June 25, 2012
Turkish Foreign Minister Ahmet Davutoglu phoned world powers on Saturday to brief them about the downing of one of Ankara’s planes by Syria as a joint search for the airmen, who were shot down over the Mediterranean, tried to locate them.
Signals from both sides suggested neither wanted a military confrontation over Friday’s incident as the search focused its efforts near a Turkish province that hosts thousands of rebels fighting President Bashar al-Assad.
Given the hostility between the two former allies over Assad’s 16-month-old crackdown on his opponents, the joint operation was likely to sit uneasily with both countries.
Iraq, which borders both, said the incident marked a serious escalation of the Syrian conflict, demonstrating its potential to affect other countries in the region.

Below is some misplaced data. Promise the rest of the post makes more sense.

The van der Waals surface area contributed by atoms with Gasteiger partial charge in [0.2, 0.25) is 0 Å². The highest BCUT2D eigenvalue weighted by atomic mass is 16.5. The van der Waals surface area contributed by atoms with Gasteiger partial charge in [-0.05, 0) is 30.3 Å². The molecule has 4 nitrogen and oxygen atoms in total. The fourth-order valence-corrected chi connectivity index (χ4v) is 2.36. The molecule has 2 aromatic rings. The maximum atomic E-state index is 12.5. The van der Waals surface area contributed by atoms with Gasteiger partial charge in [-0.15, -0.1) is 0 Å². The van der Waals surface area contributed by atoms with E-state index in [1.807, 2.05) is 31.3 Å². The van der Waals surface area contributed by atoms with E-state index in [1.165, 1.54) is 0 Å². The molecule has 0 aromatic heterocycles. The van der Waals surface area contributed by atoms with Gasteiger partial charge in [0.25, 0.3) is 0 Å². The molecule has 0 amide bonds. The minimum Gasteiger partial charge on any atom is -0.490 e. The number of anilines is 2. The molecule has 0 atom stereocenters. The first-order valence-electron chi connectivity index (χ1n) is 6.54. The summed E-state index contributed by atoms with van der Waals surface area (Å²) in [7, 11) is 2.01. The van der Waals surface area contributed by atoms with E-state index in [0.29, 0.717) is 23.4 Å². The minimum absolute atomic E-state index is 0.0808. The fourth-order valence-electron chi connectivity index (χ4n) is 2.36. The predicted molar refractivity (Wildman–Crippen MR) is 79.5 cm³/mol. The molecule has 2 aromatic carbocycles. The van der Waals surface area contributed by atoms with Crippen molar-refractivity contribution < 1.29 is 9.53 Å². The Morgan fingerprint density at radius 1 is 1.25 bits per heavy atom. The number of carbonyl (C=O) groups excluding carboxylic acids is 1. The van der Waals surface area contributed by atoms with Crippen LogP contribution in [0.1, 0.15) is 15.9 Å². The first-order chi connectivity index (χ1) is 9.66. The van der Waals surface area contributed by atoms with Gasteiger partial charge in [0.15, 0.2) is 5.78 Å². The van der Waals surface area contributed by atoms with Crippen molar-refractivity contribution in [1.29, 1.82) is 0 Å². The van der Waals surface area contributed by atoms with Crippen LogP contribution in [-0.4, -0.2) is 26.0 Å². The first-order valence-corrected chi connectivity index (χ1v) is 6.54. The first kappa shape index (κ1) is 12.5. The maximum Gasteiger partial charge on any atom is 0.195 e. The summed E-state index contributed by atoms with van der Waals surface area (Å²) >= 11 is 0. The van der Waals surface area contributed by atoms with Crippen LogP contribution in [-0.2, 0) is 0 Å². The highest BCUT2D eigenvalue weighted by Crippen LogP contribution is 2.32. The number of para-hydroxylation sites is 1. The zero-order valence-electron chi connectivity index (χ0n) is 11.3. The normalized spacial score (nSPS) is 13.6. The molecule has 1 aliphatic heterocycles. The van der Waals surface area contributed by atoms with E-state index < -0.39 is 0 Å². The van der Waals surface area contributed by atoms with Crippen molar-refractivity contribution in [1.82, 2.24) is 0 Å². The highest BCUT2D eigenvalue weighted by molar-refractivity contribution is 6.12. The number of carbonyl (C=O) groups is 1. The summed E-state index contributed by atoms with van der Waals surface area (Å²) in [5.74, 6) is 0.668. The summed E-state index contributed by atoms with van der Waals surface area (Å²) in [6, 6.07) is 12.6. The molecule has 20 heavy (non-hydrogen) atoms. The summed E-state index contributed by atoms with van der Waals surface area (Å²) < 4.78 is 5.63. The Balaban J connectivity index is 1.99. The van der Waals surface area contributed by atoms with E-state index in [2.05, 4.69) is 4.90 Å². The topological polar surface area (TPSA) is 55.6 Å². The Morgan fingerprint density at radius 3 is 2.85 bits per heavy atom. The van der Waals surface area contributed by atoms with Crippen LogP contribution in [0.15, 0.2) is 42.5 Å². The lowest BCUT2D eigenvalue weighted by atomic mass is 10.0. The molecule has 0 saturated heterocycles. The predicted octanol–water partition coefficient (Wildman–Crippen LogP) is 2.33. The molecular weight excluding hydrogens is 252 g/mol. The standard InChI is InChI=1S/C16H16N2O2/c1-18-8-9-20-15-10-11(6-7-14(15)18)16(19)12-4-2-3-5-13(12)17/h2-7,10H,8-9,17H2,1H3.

“No country is immune from this spillover because of the composition of the societies, the extensions, the connections, the sectarian, ethnic dimensions,” Iraqi Foreign Minister Hoshiyar Zebari said in Baghdad. “This is not an excuse to do nothing about Syria, no. But there will be an impact.”
Turkey has declared it will respond decisively.
“It is not possible to cover over a thing like this. Whatever is necessary will no doubt be done,” Turkish President Abdullah Gul told reporters, adding that Ankara had been in telephone contact with the Syrian authorities.
Davutoglu, Turkey’s foreign minister, on Saturday evening phoned foreign ministers from the United States, Britain, France, Russia, and Iran as well as the European Union’s foreign policy chief Catherine Ashton, a spokesman for the foreign ministry said. He had briefed them about Turkey’s evaluation of the incident, the spokesman added.